Thousands of Armenian-Americans rallied in Times Square Sunday to commemorate the 100th anniversary of the beginning of the Armenian massacre, in which as many as 1.5 million men, women and children were killed.
The killing of the ethnic minority Armenians was perpetrated by the Ottoman Empire during World War I, which the successor Turkish government denies is the 20th century's first diaspora.
The children and grandchildren of Armenian massacre survivors, many of whom have forebears who immigrated to the United States, held red carnations and signs that read "Turkey is Guilty of Genocide."
They draped themselves in the Armenian flag and painted the flag's colors -- red, blue and yellow -- on their cheeks and clothing at the commemoration.
Young children and teenagers danced to the folkloric music of their ancestors. "Look at our youth, who have it better than we ever did," Harry Keleshian, a retired real estate investor from Greenwich, Connecticut, said.
Keleshian, however, also remembered his father, who was from the village of Everek, now part of Turkey, but was forced at age 9 with his family "to march, march, march" with thousands into the Syrian desert, where they were left to die.
"My father's sister starved to death," he said. "My father arrived to Ellis Island after he caught a ship in Marseille, France. When he set foot in this country he was 15 years old and he never left. He always said, 'I love this country,' "
Dr. Louis M. Najarian, 72, of Manhasset, a psychiatrist and professor at Hofstra University, said remembering the massacre "is in the blood. We are alive because they survived."
The 100th anniversary comes with "mixed feelings," he said. "We have accomplished, but there is more to be done," said Najarian, who has returned to his family's ancestral village of Govdoon in eastern Turkey, part of historic Armenia, several times.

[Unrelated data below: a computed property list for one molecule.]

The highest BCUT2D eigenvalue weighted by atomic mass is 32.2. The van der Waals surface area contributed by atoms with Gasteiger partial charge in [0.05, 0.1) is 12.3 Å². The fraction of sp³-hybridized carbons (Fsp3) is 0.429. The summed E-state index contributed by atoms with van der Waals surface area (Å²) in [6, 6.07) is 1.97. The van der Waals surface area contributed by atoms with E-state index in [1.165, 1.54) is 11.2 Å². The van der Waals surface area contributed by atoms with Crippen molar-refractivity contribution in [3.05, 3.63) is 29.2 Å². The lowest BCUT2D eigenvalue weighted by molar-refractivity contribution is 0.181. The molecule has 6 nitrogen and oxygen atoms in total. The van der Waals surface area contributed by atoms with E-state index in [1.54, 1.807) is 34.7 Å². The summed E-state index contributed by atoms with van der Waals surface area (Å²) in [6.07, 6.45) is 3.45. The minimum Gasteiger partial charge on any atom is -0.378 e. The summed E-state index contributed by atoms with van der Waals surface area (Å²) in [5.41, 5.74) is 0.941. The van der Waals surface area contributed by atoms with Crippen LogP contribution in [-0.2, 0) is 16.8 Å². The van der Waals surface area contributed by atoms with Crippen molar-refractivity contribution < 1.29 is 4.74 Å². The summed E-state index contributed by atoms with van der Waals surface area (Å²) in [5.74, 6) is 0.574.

Najarian said not only is a global recognition of the massacre imperative, but also efforts to reclaim the lands that were taken from the 800,000 to 1.5 million Armenians who were expelled during World War I.
Najarian's great-grandparents were separated during the diaspora and their children died. But they were reunited in the United States in Providence, Rhode Island, where the couple rebuilt their lives with the births of three more children. Their story, he said, "is who we are. It is our identity."
Pride and frustration enveloped the rally's mood, as Archbishop Oshagan Choloyan, prelate of the Armenian Apostolic Church of America, reminded the crowd of the "denial" of the Turkish government to acknowledge the massacre and the "silence" of President Barack Obama, who has not used the word genocide, as ethnic Armenians call the massacre, to describe the historic event.
"It's outrageous," said Choloyan, whose remarks were received with a roar of applause and whistles.
Choloyan acknowledged the refugee programs sponsored by the American government during World War I that brought thousands of Armenians to the United States.
He praised the United States for its welcome. "Thank you. You gave us these fertile soils for our families. We have much to be thankful for this miraculous rebirth, but we must also be the instrument of peace and justice."